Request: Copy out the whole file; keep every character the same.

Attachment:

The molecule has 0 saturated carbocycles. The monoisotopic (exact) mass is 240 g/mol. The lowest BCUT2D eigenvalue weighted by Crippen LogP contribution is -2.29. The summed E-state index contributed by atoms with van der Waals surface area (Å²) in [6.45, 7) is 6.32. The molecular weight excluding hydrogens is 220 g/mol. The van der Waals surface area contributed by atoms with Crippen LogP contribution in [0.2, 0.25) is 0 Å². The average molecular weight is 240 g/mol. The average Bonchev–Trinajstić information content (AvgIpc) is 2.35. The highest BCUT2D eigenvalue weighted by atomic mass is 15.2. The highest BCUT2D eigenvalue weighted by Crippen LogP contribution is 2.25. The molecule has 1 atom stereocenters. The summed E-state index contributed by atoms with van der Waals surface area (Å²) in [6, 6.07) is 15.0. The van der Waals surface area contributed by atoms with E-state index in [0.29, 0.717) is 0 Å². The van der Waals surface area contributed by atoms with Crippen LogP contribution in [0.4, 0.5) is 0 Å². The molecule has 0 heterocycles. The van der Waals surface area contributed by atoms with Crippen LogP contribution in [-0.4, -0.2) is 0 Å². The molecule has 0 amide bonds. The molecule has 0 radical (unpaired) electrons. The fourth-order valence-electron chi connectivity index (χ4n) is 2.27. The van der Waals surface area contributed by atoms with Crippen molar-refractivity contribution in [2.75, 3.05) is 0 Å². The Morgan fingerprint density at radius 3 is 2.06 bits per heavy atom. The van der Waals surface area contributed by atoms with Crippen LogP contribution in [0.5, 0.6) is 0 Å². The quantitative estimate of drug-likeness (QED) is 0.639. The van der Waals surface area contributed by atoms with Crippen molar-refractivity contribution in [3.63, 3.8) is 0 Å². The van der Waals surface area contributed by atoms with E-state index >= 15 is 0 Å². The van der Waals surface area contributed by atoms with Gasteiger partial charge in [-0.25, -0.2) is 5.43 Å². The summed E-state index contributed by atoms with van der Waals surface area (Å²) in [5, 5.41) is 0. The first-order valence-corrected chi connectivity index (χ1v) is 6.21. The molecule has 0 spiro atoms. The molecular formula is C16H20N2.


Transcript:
The molecule has 0 saturated carbocycles. The monoisotopic (exact) mass is 240 g/mol. The lowest BCUT2D eigenvalue weighted by Crippen LogP contribution is -2.29. The summed E-state index contributed by atoms with van der Waals surface area (Å²) in [6.45, 7) is 6.32. The molecular weight excluding hydrogens is 220 g/mol. The van der Waals surface area contributed by atoms with Crippen LogP contribution in [0.2, 0.25) is 0 Å². The average molecular weight is 240 g/mol. The average Bonchev–Trinajstić information content (AvgIpc) is 2.35. The highest BCUT2D eigenvalue weighted by atomic mass is 15.2. The highest BCUT2D eigenvalue weighted by Crippen LogP contribution is 2.25. The molecule has 1 atom stereocenters. The summed E-state index contributed by atoms with van der Waals surface area (Å²) in [6, 6.07) is 15.0. The van der Waals surface area contributed by atoms with E-state index in [0.29, 0.717) is 0 Å². The van der Waals surface area contributed by atoms with Crippen LogP contribution in [0.4, 0.5) is 0 Å². The molecule has 0 heterocycles. The van der Waals surface area contributed by atoms with Crippen LogP contribution in [-0.4, -0.2) is 0 Å². The molecule has 0 amide bonds. The molecule has 0 radical (unpaired) electrons. The fourth-order valence-electron chi connectivity index (χ4n) is 2.27. The van der Waals surface area contributed by atoms with Crippen molar-refractivity contribution in [2.75, 3.05) is 0 Å². The Morgan fingerprint density at radius 3 is 2.06 bits per heavy atom. The van der Waals surface area contributed by atoms with Crippen LogP contribution in [0.5, 0.6) is 0 Å². The quantitative estimate of drug-likeness (QED) is 0.639. The van der Waals surface area contributed by atoms with Crippen molar-refractivity contribution in [3.63, 3.8) is 0 Å². The van der Waals surface area contributed by atoms with E-state index >= 15 is 0 Å². The van der Waals surface area contributed by atoms with Gasteiger partial charge in [-0.25, -0.2) is 5.43 Å². The summed E-state index contributed by atoms with van der Waals surface area (Å²) in [5, 5.41) is 0. The first-order valence-corrected chi connectivity index (χ1v) is 6.21. The molecule has 0 spiro atoms. The molecular formula is C16H20N2.